SALZBURG PROGRAM Video Demos & Tricky Parts Info
This is the score of Cosita Latina. NOTE: I tried to start the video at measure 18 of the score.
TRICKY PARTS (Cosita Latina)
There don’t seem to be any serious tricky parts in this piece. It seems to rehearse and play fairly easily.
Cosita Latina Demo (start at 45 sec)
Way You Are Blues
This is the score of Way YOu Are Blues – it’s open for other instrumental soloists by repeating D-E as needed.
Way You Are Blues
TRICKY PARTS (Way You Are Blues)
Conductor – [m. 9 / 11] – Conductor usually starts beating in 9 (2 bars before the orchestra comes in) or 11 (the measure the strings & drumset comes in)
Conductor & Jazz/Blues Soloist (in the orchestra) – [m. 37-48 ] – If there’s a great blues or jazz soloist in the orchestra (tpt, tbn, clarinet, fiddle, or whoever) they could take a solo from 37- 48 [D]. Depending on how many people will take solos and how long each solo will be; 37-48 can repeated any number of times. At times we’ve even left the section (37-48) open, with a cue from the conductor for when to go on to Letter E, or repeated the larger section 37-60. It all depends on what the conductor, soloists & orchestra are comfortable with and how much rehearsal time we have to experiment.
All – Dynamics – [61-76] – We often need more than what’s originally printed in the score
Basses –  – arco (not pizz tremolo)
This is the score of The Nightingale
TRICKY PARTS (Nightingale)
Conductor [General Note] – I like to float over the rhythm, so conductor shouldn’t worry about following my words. Your CUE is when I say “She was my nightingale” — it’s easy to get faked out because the intro I play is similar to what’s written in bar one. I may make reference to the melody several times during my intro, but I will ALWAYS say “She was my nightingale” before I begin Bar 1 for real.
Everyone [65-92] – The upper woodwinds are dominant, if not in dynamic, in sense of of movement — any time woodwinds have a moving line, they should bring it out and be aware of moving within the counterpoint of the other woodwinds. Horns are next in prominence and the strings are creating the greater part of the atmosphere. It’s as though the woodwinds were the birds, the horns the trees and the strings the night sky.
Conductor & Everyone  – No subito piano, rather truly arriving at 93 and pulling back a little at 101, with a decrescendo in 100
Fl. 1 [33-40] – Pull this up at least one dynamic marking to make sure you’re heard — you are like a descant voice here
E.H. & Cl. 1 [65-72] – This should sound like a duet between the two of you — the EH is slightly dominant to the Cl. 1, but they are both important — bring the dynamic markings up to f (EH) and mf (Cl) at the least.
E.H.  – Dynamic should be forte although you are playing with a Dolce feeling — you should be singing above everything else here. This line should sound as if it’s ad lib, but the underlying tempo should remain steady, so you need to make sure that any downbeat notes are actually played on the downbeat. All the triplets and 32nd notes are grace notes, so there is some liberty in where you actually place them.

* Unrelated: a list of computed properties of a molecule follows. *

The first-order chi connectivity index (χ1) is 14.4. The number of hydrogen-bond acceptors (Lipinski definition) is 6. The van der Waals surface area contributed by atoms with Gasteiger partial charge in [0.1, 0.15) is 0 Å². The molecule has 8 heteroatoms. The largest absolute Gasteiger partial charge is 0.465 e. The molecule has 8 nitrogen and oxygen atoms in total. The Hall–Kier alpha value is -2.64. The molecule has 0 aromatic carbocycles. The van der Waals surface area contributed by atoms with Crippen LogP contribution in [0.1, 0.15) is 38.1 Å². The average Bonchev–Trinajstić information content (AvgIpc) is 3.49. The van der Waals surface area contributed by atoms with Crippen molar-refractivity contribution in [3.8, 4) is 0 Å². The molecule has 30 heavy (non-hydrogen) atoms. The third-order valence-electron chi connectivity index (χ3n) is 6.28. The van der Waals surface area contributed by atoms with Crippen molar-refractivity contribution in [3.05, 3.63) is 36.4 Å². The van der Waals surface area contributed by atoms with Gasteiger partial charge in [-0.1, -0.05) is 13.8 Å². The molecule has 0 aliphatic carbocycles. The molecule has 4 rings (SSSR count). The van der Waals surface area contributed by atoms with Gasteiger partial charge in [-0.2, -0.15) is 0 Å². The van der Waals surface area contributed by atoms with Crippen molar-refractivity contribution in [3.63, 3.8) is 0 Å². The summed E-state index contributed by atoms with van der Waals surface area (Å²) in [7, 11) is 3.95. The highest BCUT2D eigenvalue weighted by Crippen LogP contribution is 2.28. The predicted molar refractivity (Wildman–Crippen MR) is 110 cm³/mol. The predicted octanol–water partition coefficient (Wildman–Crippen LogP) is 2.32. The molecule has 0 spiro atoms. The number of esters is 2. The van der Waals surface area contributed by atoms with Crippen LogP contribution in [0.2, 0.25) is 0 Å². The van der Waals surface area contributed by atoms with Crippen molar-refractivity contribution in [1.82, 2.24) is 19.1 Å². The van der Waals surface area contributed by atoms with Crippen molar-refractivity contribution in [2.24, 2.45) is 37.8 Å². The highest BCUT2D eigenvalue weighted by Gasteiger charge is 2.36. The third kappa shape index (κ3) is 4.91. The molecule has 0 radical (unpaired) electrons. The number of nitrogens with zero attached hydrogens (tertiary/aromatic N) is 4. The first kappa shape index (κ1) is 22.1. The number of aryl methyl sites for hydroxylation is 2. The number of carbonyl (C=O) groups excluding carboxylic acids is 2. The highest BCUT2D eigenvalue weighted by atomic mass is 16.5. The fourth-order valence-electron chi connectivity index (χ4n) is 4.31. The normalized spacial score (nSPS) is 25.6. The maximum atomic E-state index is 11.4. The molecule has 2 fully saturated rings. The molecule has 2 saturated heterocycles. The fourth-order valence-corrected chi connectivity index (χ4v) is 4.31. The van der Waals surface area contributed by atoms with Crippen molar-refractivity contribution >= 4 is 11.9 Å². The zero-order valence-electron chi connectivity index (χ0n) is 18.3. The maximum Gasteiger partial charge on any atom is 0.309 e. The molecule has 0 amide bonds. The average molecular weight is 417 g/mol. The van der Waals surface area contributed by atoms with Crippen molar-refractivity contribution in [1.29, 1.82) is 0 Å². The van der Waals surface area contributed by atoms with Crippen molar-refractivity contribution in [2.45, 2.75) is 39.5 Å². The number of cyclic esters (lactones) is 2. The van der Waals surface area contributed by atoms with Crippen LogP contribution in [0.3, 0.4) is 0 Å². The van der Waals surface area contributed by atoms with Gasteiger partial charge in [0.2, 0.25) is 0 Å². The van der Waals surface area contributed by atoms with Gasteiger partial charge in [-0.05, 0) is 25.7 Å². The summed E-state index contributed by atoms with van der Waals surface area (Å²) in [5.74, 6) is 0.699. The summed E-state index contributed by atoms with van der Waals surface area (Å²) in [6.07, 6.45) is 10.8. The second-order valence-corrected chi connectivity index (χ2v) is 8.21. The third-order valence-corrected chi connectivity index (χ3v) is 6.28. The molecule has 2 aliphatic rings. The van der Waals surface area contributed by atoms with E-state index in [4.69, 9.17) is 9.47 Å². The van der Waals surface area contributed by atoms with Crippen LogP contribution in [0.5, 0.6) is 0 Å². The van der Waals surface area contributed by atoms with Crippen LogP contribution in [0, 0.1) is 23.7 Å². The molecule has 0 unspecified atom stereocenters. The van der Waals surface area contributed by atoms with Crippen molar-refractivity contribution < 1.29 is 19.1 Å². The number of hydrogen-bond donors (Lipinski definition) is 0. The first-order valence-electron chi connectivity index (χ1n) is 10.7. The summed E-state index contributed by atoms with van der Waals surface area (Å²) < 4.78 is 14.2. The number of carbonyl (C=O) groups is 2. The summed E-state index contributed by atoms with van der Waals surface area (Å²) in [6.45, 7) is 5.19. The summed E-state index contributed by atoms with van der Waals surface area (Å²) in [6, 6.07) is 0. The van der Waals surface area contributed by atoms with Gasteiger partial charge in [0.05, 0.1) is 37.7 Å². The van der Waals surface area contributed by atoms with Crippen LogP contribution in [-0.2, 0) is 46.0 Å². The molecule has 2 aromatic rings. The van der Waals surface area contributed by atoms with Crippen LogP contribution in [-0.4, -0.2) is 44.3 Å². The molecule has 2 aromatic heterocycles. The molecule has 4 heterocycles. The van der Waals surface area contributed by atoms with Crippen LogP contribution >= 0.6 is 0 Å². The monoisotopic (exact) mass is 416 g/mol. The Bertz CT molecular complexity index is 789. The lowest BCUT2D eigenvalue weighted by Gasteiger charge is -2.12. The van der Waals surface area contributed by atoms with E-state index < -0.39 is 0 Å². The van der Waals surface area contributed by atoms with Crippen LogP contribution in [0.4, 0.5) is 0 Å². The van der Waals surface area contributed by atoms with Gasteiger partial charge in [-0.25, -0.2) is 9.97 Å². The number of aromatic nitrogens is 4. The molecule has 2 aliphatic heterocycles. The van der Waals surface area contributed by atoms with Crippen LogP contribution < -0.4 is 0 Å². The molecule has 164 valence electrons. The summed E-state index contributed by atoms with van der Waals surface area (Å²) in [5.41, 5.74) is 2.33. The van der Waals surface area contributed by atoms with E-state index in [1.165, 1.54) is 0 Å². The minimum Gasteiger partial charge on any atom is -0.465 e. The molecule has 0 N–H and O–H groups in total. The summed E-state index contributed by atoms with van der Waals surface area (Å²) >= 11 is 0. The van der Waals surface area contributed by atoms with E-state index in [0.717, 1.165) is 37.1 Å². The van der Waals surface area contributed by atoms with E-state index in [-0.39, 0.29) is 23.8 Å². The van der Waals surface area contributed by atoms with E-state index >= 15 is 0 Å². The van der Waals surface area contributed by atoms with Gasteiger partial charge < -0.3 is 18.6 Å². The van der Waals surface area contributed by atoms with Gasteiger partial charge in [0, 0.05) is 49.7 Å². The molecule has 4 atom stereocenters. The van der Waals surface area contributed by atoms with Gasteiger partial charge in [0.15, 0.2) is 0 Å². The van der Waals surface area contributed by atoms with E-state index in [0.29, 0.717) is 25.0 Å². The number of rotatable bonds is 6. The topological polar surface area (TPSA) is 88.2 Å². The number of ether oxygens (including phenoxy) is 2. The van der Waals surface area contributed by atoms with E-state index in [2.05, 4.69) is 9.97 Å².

E.H. [41-48] – Bring this out — you are the countermelody to the voice
Horns [33-40] Bring these lines out, even though they’re marked mp — you can play them louder — you should be nearly equal with the singer — you are a countermelody to her melody
This is the score of Califypso.. It’s fun, it’s upbeat, it features the different families of instruments one-by-one in the orchestra, it has audience participation and it can also be used as a feature for harp ensemble and as a ‘guest conductor’ feature.
TRICKY PARTS (Califypso)
This is a pretty simple piece that basically plays itself. There are no tricky parts that I know of.
Califypso (Archival Demo Audio)
This is a feature for the orchestra harpist and/or a local harp ensemble – but it can also feature other orchestral players. The way it usually works — assuming it’s been OK’d by administration, conductor and orchestral harpist — is that the orchestral harpist (and her/his harp) will be brought out in front of the orchestra at Deborah’s request, may be asked to play one or two short clichéd harp excerpts, then the orchestra harpist & Deborah will play New Blues as a feature with the orchestra.
TRICKY PARTS (New Blues)
- Conductor – [37-48] – EXTRA SOLO POSSIBILITY If there’s a great blues or jazz soloist in the orchestra – or even someone just willing to try (tpt, tbn, clarinet, fiddle, or whoever) solos are available from m. 37 – 48. For more solos or longer solos, 37-48 can also be repeated as many times as desired.
- Conductor [75-81] – I’ll be playing something there — I just don’t know what
Catcher in the Rye
This piece was inspired by Davey Steele, a Scottish singer and bodhran player whose voice embodied the tenderness of Scottish ballads and whose percussive playing evoked huge passion.
This is the score of Catcher in the Rye
I started the video at 1:17, where the orchestra comes in, after the story (sorry – the video disappeared)
Catcher in the Rye
TRICKY PARTS (Catcher in the Rye):
- Conductor & Timpani or Percussion (Toms) – [Throughout] – The timp part in the score may be played on Toms (depending on acoustics and other considerations). If so, there’s ’s a sparser timpani part that was added after the score was finished (it accents the Tom part).